E { P M B S } = 2 log 2 N Σ B .

With the method, the complexity of PMBS is O(log (NB)). Therefore, the overall complexity of the matching operations is reduced to O(N/(ΣB+B′)).

4.4. Performance Gain in Early Decision

We present the performance gain of our proposed method based on theoretical analysis in this subsection. In Section 4.3, we showed that PMED and CMED have fewer operations and the same complexity compared to the Wu–Manber algorithm. In contrast, PMBS has fewer matching operations, as well as lower complexity in the matching operations procedure compared to the Wu–Manber algorithm.

The average number of operations for PM, PMED and PMBS are compared in Figure 6a, and the average number of operations for CM and for CMED are presented in Figure 6b. The size of the scan window and the prefix block are both set to two, and the number of characters is set to four. PMED and CMED reduce the number of required operations by nearly half. Moreover, PMBS shows very stable results, even when the number of patterns increases.

PMBS involves the smallest number of operations overall. However, there is a lower bound on the number of patterns required for PMBS to have fewer operations than PMED. From the analysis in Section 4, we know that the average number of operations for Case 1 is approximately N/(2ΣB). Therefore, the number of patterns should be the larger value that satisfies:

N 2 Σ B 2 log 2 N Σ B .

In other words, PMBS has fewer operations than PMED when the number of patterns is greater than 16 · ΣB.

5. Implementation and Evaluation

In this section, we evaluate our proposed pattern-matching algorithm as a malicious pattern-detection engine for two kinds of security applications. This engine is implemented on software and tested on a real embedded system.

5.1. Implementation

To evaluate the proposed security system for the IoT devices, we exploit a Raspberry Pi [33] computing unit integrating the Omnivision 5647 sensor as the IoT device shown in Figure 7. Many of the IoT systems use Raspberry Pi as the smart devices. The micro-controller of this device consists of an ARM1176 700 MHz processor, 256 MB of synchronous dynamic random-access memory (SDRAM) and 2 GB flash memory. Furthermore, this device is connected to the Internet using Wi-Fi. The main goal of this device is to capture 10 images of 640 × 480 pixels per second by the embedded sensor in a fixed focus module and to transmit these images to the central server. Our malicious detection system concurrently runs on the device during processing its main work streaming the captured images. If the system detects a malicious attack, it stops processing and communicating with the server and alerts the gateway, as shown in Figure 8.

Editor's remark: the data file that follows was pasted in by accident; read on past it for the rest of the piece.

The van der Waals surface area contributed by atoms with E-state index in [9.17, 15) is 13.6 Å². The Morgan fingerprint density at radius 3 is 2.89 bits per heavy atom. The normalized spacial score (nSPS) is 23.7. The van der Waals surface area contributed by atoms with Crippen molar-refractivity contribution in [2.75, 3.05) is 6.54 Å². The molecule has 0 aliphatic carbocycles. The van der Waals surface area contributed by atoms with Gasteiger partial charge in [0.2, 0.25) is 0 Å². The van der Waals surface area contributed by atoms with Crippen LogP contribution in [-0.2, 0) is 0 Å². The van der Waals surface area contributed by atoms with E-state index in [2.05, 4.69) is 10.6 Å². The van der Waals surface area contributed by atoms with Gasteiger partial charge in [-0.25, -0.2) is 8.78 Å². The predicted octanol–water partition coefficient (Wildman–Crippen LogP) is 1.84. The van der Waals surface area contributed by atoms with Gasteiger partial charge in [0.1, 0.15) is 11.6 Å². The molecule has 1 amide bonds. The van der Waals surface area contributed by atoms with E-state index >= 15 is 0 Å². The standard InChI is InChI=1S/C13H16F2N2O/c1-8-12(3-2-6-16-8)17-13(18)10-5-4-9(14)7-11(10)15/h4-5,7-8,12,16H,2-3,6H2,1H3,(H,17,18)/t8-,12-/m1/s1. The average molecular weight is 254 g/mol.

The performance evaluation is carried out by using the traditional Wu–Manber algorithm (WM) and three proposed algorithms: auxiliary skipping (AS), early decision with boundary searching (EBS), and the approach that uses both AS and EBS (AS-EBS). EBS is composed of PMBS and CMED. Furthermore, three previously proposed improvements to the Wu–Manber algorithm have been tested for comparison: Dai's quasi-multiple medium (QMM) algorithm [20], Hong et al.'s quick search improved WM algorithm (QWM) [27] and Lin et al.'s bakward hashing (BH) algorithm [28]. The block sizes (B) of the above algorithms are set to two, because of the limited memory of the embedded system. All algorithms are implemented in C, compiled using the O3 optimization level of the GNU Compiler Collection (GCC).